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A top-notch education starts at home, and a dedicated homework area could help your kids complete their assignments efficiently and successfully-with the least amount of kicking and screaming. Whatever your space or budget limitations may be, any devoted space for study is better than sprawling out on the floor in front of the television. Not convinced? Build it-whether it's a nook in the kitchen or a room all its own-and the good grades will come. Here are a few pointers to keep in mind as you get started. -Tabitha Sukhai, thisoldhouse.com
Focus on Location, Location, Location
Location, location, location
Consider your kid's age and learning style when deciding where to site a study space. The U.S. Department of Education recommends a quiet, well-lighted place that's fully stocked with the necessary materials and supplies for your child's grade level. Younger kids who need homework help and supervision, for example, might benefit from working in the kitchen, where rolling out a supply cart can indicate the start of study time, and you can do quiet chores or prepare dinner while they work.
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Lay Out a Power Desk
A spacious, flat surface (desk or table) and a comfortable chair that suits your child's height will encourage neat handwriting. For desks, opt for a lamp with a built-in holder for pencils, scissors, and other supplies. A small bookcase or wall-mounted shelves preloaded with an atlas, dictionary, and thesaurus wouldn't hurt, either.
If you have the wall space, hang a corkboard or inconspicuous magnet strips for posting those A+ exams and a calendar for keeping track of assignments, school events, and extracurricular activities. Mimicking this school feature is a fun way to put kids into student mode at home.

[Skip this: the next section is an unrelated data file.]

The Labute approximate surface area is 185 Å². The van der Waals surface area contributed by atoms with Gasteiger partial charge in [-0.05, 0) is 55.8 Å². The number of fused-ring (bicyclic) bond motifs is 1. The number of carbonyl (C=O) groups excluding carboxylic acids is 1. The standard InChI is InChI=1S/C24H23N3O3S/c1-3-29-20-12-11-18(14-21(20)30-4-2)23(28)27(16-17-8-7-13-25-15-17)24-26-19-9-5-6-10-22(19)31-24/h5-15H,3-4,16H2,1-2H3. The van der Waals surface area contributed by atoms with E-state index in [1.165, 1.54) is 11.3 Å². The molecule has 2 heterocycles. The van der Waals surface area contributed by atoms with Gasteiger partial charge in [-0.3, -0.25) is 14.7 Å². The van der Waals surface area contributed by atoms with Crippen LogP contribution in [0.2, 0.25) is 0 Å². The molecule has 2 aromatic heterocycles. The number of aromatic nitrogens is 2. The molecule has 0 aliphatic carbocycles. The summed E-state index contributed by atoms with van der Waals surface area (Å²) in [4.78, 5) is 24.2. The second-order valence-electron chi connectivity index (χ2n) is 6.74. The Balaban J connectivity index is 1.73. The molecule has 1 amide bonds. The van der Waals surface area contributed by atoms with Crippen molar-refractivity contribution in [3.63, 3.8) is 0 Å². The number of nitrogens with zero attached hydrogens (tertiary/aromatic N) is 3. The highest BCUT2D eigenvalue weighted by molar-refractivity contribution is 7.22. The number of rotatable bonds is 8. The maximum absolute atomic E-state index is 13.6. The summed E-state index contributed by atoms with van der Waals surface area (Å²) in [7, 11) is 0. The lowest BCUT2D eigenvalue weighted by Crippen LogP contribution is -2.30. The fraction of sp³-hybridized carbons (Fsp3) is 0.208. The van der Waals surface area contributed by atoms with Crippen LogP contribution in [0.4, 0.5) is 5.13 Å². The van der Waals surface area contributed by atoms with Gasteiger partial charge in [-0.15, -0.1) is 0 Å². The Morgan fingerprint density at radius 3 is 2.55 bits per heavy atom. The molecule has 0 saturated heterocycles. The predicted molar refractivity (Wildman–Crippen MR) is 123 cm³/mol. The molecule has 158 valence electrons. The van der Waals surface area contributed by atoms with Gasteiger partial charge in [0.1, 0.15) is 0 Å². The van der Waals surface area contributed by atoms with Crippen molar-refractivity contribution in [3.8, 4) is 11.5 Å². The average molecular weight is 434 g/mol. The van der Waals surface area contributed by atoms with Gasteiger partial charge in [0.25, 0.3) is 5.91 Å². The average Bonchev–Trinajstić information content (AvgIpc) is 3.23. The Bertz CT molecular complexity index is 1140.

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Keep It Light
Appropriate window treatments will allow students to customize the flow of natural light coming into the room, especially if daylight is interfering with computer monitors. When decorating, remember: You're not the one using the space, your child is. So take their feedback seriously and create a pleasant homework environment where they won't mind settling in, while being mindful of clutter and distractions.
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Do Homework in Timed Heats
A consistent study routine with about 30 minutes of downtime before getting started is widely recommended. "Use a power period of 45 minutes of work and 5 minutes of break time to promote productivity and efficiency. Create a workflow process with your kids and it will make all the difference," advises Ellen Delap of Professional-Organizer.com
Elizabeth Hagen, author of Organize with Confidence (and mom of five!), suggests supplying kids with a timer so they can learn to focus on their homework for an allotted period, and work toward finishing so that they can watch their favorite TV show or go play.
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